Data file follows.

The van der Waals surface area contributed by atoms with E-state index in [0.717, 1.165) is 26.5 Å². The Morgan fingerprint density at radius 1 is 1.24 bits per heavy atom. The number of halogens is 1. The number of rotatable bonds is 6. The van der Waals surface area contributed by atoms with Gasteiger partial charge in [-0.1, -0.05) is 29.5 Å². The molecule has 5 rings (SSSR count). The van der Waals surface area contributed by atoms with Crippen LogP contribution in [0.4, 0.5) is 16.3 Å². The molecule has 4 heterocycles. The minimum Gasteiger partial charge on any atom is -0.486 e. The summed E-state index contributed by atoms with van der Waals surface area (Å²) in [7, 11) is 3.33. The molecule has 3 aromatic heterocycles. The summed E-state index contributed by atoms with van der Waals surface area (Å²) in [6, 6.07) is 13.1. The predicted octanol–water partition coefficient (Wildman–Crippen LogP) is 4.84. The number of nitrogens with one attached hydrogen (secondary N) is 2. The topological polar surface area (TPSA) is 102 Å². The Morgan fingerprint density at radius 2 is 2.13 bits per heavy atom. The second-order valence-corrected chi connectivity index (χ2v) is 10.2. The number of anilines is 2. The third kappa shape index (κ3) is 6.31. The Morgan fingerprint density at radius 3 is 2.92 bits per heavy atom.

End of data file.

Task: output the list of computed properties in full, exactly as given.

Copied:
The van der Waals surface area contributed by atoms with E-state index in [0.717, 1.165) is 26.5 Å². The Morgan fingerprint density at radius 1 is 1.24 bits per heavy atom. The number of halogens is 1. The number of rotatable bonds is 6. The van der Waals surface area contributed by atoms with Gasteiger partial charge in [-0.1, -0.05) is 29.5 Å². The molecule has 5 rings (SSSR count). The van der Waals surface area contributed by atoms with Crippen LogP contribution in [0.4, 0.5) is 16.3 Å². The molecule has 4 heterocycles. The minimum Gasteiger partial charge on any atom is -0.486 e. The summed E-state index contributed by atoms with van der Waals surface area (Å²) in [7, 11) is 3.33. The molecule has 3 aromatic heterocycles. The summed E-state index contributed by atoms with van der Waals surface area (Å²) in [6, 6.07) is 13.1. The predicted octanol–water partition coefficient (Wildman–Crippen LogP) is 4.84. The number of nitrogens with one attached hydrogen (secondary N) is 2. The topological polar surface area (TPSA) is 102 Å². The Morgan fingerprint density at radius 2 is 2.13 bits per heavy atom. The second-order valence-corrected chi connectivity index (χ2v) is 10.2. The number of anilines is 2. The third kappa shape index (κ3) is 6.31. The Morgan fingerprint density at radius 3 is 2.92 bits per heavy atom.